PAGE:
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  • Blu-ray Players vs. DVD Players
Technology Articles > Entertainment > Blu-ray Players > Blu-ray Players vs. DVD Players

The war between HD-DVD and Blu-ray discs is over, and Blu-ray is the victor. And just as we’ve progressed from VHS to DVD (with respects to laser discs, the missing link along the evolutionary chain), Blu-ray is the clear next step in high quality home movie viewing. The key difference is that the Blu-ray player, as the name suggests, uses a blue (almost black) laser rather than a red laser. The shorter wavelength allows exponentially more storage per disc than a DVD. To put it in perspective, a DVD holds about 8 GB while a Blu-ray disc holds about 50 GB.

There’s good news and bad news about Blu-ray players. And before you decide whether to buy a Blu-ray player or to stick with your old DVD player, it’s best that you have both broken to you.

Pros of Blu-ray Players

More capacity per disc means better sound, better picture quality and more special features. Blu-ray gives you true high definition video, thanks to its higher resolution of 1,920x1080 (1080p). DVD players, on the other hand, produce 720x480 (480p) tops. Blu-ray also uses a better video compression method, so that the picture is truer to what it would look like in a movie theater. Blu-ray also brings new audio formats to your living room, which essentially recreate what the audio engineers intended.

As icing on the cake, Blu-ray discs also have additional special features that DVD discs don’t have. You’ll get picture-in-picture video commentary, popup menus that allow you to continue watching while you access menus and the ability to download new content.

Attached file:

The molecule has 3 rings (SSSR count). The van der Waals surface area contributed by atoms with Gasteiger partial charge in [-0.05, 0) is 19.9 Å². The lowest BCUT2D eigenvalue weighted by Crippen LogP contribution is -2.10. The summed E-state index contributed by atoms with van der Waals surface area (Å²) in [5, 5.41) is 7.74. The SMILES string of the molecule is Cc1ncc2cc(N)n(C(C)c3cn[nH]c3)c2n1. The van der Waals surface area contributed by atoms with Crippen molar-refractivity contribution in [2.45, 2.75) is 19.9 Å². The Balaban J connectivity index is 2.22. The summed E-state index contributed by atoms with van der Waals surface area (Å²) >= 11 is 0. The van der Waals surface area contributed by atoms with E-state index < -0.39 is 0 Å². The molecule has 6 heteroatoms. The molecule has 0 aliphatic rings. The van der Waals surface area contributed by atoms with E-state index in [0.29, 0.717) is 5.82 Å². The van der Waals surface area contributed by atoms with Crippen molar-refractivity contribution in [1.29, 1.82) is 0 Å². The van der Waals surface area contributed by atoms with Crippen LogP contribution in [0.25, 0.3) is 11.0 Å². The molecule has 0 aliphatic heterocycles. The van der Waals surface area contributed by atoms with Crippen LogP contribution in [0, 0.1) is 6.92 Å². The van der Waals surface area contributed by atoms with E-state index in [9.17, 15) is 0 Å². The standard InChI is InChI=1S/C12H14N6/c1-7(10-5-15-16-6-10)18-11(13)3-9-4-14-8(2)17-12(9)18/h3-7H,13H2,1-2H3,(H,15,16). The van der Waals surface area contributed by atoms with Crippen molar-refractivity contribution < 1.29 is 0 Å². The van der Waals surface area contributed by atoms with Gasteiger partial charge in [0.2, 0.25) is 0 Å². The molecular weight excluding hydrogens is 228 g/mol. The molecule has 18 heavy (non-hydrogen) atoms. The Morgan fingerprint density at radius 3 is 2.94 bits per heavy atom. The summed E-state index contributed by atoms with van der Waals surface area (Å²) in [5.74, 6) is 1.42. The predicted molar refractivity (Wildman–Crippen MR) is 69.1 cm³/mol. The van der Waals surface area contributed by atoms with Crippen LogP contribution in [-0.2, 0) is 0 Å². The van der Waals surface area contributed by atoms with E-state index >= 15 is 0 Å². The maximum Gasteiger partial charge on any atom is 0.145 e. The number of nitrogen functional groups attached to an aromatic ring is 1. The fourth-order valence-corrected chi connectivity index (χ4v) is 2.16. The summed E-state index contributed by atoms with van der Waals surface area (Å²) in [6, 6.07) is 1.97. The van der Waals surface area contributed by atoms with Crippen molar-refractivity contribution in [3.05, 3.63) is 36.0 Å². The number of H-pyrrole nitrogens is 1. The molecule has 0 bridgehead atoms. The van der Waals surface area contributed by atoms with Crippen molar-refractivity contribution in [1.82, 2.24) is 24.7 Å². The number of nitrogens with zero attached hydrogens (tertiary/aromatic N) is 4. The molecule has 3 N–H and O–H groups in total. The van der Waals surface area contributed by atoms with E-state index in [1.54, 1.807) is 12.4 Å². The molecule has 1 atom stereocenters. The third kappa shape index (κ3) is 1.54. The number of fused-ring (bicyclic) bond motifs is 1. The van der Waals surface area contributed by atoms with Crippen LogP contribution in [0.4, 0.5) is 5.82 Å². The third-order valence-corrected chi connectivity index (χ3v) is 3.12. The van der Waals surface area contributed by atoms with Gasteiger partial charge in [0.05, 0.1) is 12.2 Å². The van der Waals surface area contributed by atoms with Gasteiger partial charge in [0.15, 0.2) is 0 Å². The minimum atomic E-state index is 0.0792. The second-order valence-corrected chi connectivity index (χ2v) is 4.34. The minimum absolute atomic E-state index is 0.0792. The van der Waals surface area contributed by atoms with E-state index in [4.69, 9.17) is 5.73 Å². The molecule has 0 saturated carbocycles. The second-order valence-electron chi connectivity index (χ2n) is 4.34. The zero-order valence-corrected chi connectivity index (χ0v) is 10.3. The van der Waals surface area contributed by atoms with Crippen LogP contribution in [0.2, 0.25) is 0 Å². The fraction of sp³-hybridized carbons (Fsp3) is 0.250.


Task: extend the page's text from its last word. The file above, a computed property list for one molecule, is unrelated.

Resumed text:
Cons of Blu-ray Players

As with all new technology, Blu-ray players come at a high price. Not only are the players themselves more expensive, you’ll also pay more for each disc. Given the larger amount of data that has to be processed, Blu-ray players also have significantly longer load times than DVD players. Furthermore, you won’t be able to play your Blu-ray discs in a DVD player, which means you’ll have to get a Blu-ray player for every room in your house or stick with DVDs in your bedroom or den. Most computers won’t have Blu-ray players either, nor will Blu-ray discs work in your built-in DVD player in your mini-van. (You can play DVDs in Blu-ray players, however.)

There’s also the challenge of Blu-ray Profiles. Blu-ray {Profiles are a bit like operating systems for your Blu-ray player. Just like Windows XP won’t run a program that’s designed for Windows 7, you’ll be missing out on some of the special features designed for Blu-ray Profile 2.0 if you have a Blu-ray Profile 1.1. The good news is that some Blu-ray players do allow you to upgrade the profile. The better news is that your Blu-ray player will still play the disc even though it might be of an older profile—you’ll just have less special features. The main event will be intact, however.

The last disadvantage of a Blu-ray player is that to enjoy the full grandeur of the new audio and video formats, you’ll need to upgrade the rest of your A/V equipment, too. Otherwise it’s like putting premium gasoline into a 1971 Ford Pinto. You’ll need to fork over the cash for an HDTV, an A/V receiver and surround sound to get the full experience.


Blu-ray discs deliver superior picture quality and sound compared to DVD. On a purely technical level, the difference is obvious. But for those with undiscerning eyes or standard def TVs, the investment in a Blu-ray player might not be worth it.